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Local or Systemic Moral Ambiguity
How Tolkien and Some Modern Writers Treat Moral Ambiguity
J. R. R. Tolkien has been criticized for painting his characters as unrealistically black-and-white, without room for moral ambiguity. This criticism shows up recently in the discussion about the Amazon Rings of Power show; it's showed up before on the streets; it's showed up famously from George R. R. Martin:
The Tolkien model led generations of fantasy writers to produce these endless series of dark lords and their evil minions who are all very ugly and wear black clothes. But the vast majority of wars throughout history are not like that. World War I is much more typical of the wars of history than World War II – the kind of war you look back afterward and say, "What the hell were we fighting for?"
Tolkien's defenders have responded that the overall sweep of Middle-Earth history does contain moral ambiguity (say, among the First Age Noldor, or Second Age Numenor) or that some individual characters in Lord of the Rings have mixed motives. These defenses aren't wrong; they do bring out real points of Tolkien's story and world. However, I think they miss another real difference between Lord of the Rings and much modern speculative fiction. The popular criticism isn't as incorrect as Tolkien's fans tend to make it out. Tolkien shows us some morally-ambiguous characters but morally-unambiguous causes and institutions; most modern authors make all of them morally ambiguous. These lead to two different sorts of story.
Since Martin is the most prominent writer who's levied this criticism against Tolkien, perhaps the best modern fiction to contrast here would be Martin's own Song of Ice and Fire. However, I haven't actually read it. So instead, I'll focus on two modern speculative-fiction series I have read and enjoyed: The Hunger Games by Suzanne Collins and The Black Prism by Brent Weeks. (I thoroughly recommend both of them.) Like Tolkien, both Hunger Games and Black Prism focus on individual protagonists from backwater regions coming into sudden prominence and becoming key figures in political conflict between sides that could be called "good" and "evil", eventually involving actual war with our protagonists centrally involved.
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The setting of these modern works is very different from Middle-Earth, as even the reputation of Hunger Games makes clear. In Hunger Games, our protagonist from downtrodden, starving District Twelve must fight the oppressive dystopian "Capital"... only to find, when she at last contacts her hoped-for allies of "District Thirteen", they're just as power-hungry and eager to move in and start their own oppressive regime. The Black Prism is a somewhat more Tolkienesque setting of secondary world fantasy, following (primarily) Kip the illegitimate son of the "Prism" (roughly, emperor) of the "Seven Satrapies" as he is brought to the capital - the Chromaria - to learn magic and politics amid a growing war. As the Chromaria's hypocrisy and corruption and evils become more evident as he rises to prominence, and some of his friends choose to switch sides to the self-proclaimed king who promises to end corruption and slavery, he must decide how to respond and what side to take.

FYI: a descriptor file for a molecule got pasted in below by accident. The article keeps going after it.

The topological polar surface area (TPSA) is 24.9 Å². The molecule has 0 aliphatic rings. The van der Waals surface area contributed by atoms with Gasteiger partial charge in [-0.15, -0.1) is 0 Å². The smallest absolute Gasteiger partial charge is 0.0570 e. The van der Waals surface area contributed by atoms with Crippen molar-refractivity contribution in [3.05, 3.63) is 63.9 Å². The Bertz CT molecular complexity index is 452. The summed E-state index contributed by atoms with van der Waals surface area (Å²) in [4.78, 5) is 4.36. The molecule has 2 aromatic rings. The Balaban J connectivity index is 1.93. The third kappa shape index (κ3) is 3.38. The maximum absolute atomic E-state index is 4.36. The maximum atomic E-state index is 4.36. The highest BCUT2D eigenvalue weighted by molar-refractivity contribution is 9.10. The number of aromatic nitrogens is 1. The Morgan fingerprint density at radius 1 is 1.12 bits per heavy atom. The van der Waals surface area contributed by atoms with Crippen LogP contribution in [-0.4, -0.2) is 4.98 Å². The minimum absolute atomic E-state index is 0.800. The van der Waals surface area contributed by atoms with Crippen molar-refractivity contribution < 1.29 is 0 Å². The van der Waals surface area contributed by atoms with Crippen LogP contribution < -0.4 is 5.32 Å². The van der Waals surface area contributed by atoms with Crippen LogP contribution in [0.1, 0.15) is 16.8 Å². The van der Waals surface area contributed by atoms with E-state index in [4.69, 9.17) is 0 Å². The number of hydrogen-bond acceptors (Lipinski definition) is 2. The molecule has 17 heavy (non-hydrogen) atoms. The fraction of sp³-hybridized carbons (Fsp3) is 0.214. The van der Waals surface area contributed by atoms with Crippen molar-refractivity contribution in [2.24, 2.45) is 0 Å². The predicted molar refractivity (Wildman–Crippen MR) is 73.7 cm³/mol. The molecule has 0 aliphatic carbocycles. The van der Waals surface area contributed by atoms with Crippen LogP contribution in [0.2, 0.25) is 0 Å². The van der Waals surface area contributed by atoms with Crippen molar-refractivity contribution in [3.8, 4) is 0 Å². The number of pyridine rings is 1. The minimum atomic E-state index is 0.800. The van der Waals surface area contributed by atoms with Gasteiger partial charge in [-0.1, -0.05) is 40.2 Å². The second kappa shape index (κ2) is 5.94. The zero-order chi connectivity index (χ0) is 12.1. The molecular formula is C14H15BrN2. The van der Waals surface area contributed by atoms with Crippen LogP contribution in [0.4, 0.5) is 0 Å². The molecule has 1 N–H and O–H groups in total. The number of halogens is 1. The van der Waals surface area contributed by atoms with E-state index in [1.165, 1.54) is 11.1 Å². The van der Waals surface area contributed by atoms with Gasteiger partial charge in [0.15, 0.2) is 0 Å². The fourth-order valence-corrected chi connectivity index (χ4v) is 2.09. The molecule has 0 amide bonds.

In both these modern works, our protagonist (Katniss or Kip) has generally-benevolent motives and is truly trying to fight for good. But, they learn they can't trust any institutional allies - either side of the war - in that. Even before Katniss realizes that District Thirteen is just as autocratic as the Capital, she learns to resent them for trying to exploit her propaganda value. Even before she finds District Thirteen, she learns through hard experience that all her friends - Haymitch and Cinna and Peeta and Gale - all have their own motives and schemes they're using her as a tool in. Similarly, Kip hopes that his father the Prism will accept him and he'll gain a place in the Chromaria; but his father is busy with his own affairs, the Chromaria proves corrupt and evil even if it still stands for good in some sense, and his one friend joins the enemy. Everything around our protagonists proves ambiguous at best even if helpful in limited ways. Kip is confused which cause he should support (and we readers question it along with him); Katniss temporarily regrets the cause she did support.
In contrast, Tolkien doesn't present the institutions or causes in Lord of the Rings (or in most of his legendarium as a whole) as morally ambiguous. His moral ambiguity is in his characters on a personal level. We may doubt Denethor's commitment or personal feelings, but we don't doubt that Gondor is in the right and that everyone and everything would be better off if they defeat Mordor. We don't even need to worry that a Gondorian victory will let Denethor go on executing injustice and doing worse evils. His flaws are on the personal level, and it's clear that Faramir is hurt by his death at least as badly as he was by his disfavor in life. We never see any injustices he does as a ruler, or that Gondor does as a country.
This's one sense in which we can see George R. R. Martin's famous (or infamous) quote elsewhere in the same interview:
Tolkien can say that Aragorn became king and reigned for a hundred years, and he was wise and good. But Tolkien doesn’t ask the question: What was Aragorn’s tax policy? Did he maintain a standing army? What did he do in times of flood and famine?